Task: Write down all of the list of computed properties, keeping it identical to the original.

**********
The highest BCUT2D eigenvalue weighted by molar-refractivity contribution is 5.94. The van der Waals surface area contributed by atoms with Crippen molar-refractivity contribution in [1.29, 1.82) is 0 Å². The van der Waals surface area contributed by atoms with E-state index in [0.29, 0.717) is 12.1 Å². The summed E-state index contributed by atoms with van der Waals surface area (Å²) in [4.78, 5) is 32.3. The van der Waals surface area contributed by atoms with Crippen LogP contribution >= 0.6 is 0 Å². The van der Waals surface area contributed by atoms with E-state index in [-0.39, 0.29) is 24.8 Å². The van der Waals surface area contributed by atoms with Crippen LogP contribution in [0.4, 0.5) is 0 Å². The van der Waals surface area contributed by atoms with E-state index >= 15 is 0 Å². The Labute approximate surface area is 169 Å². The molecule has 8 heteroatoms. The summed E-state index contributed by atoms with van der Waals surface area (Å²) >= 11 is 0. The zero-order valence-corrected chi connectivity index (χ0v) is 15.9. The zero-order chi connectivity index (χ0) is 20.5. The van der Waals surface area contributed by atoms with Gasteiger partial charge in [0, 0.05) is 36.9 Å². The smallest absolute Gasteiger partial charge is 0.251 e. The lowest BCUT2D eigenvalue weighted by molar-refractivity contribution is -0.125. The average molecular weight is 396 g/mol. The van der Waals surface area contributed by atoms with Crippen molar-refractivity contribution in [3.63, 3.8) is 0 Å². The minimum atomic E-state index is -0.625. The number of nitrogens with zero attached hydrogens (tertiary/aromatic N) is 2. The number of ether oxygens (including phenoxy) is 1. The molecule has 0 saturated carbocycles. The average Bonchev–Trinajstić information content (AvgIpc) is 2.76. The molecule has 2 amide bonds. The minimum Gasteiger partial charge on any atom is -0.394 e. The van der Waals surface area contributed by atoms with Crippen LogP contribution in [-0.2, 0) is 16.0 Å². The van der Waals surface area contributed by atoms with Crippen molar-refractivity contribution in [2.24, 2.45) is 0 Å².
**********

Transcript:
The highest BCUT2D eigenvalue weighted by molar-refractivity contribution is 5.94. The van der Waals surface area contributed by atoms with Crippen molar-refractivity contribution in [1.29, 1.82) is 0 Å². The van der Waals surface area contributed by atoms with E-state index in [0.29, 0.717) is 12.1 Å². The summed E-state index contributed by atoms with van der Waals surface area (Å²) in [4.78, 5) is 32.3. The van der Waals surface area contributed by atoms with Crippen LogP contribution >= 0.6 is 0 Å². The van der Waals surface area contributed by atoms with E-state index in [-0.39, 0.29) is 24.8 Å². The van der Waals surface area contributed by atoms with Crippen LogP contribution in [0.4, 0.5) is 0 Å². The van der Waals surface area contributed by atoms with E-state index >= 15 is 0 Å². The Labute approximate surface area is 169 Å². The molecule has 8 heteroatoms. The summed E-state index contributed by atoms with van der Waals surface area (Å²) >= 11 is 0. The zero-order valence-corrected chi connectivity index (χ0v) is 15.9. The zero-order chi connectivity index (χ0) is 20.5. The van der Waals surface area contributed by atoms with Gasteiger partial charge in [0, 0.05) is 36.9 Å². The smallest absolute Gasteiger partial charge is 0.251 e. The lowest BCUT2D eigenvalue weighted by molar-refractivity contribution is -0.125. The average molecular weight is 396 g/mol. The van der Waals surface area contributed by atoms with Crippen molar-refractivity contribution in [3.63, 3.8) is 0 Å². The minimum atomic E-state index is -0.625. The number of nitrogens with zero attached hydrogens (tertiary/aromatic N) is 2. The number of ether oxygens (including phenoxy) is 1. The molecule has 0 saturated carbocycles. The average Bonchev–Trinajstić information content (AvgIpc) is 2.76. The molecule has 2 amide bonds. The minimum Gasteiger partial charge on any atom is -0.394 e. The van der Waals surface area contributed by atoms with Crippen LogP contribution in [-0.2, 0) is 16.0 Å². The van der Waals surface area contributed by atoms with Crippen molar-refractivity contribution in [2.24, 2.45) is 0 Å².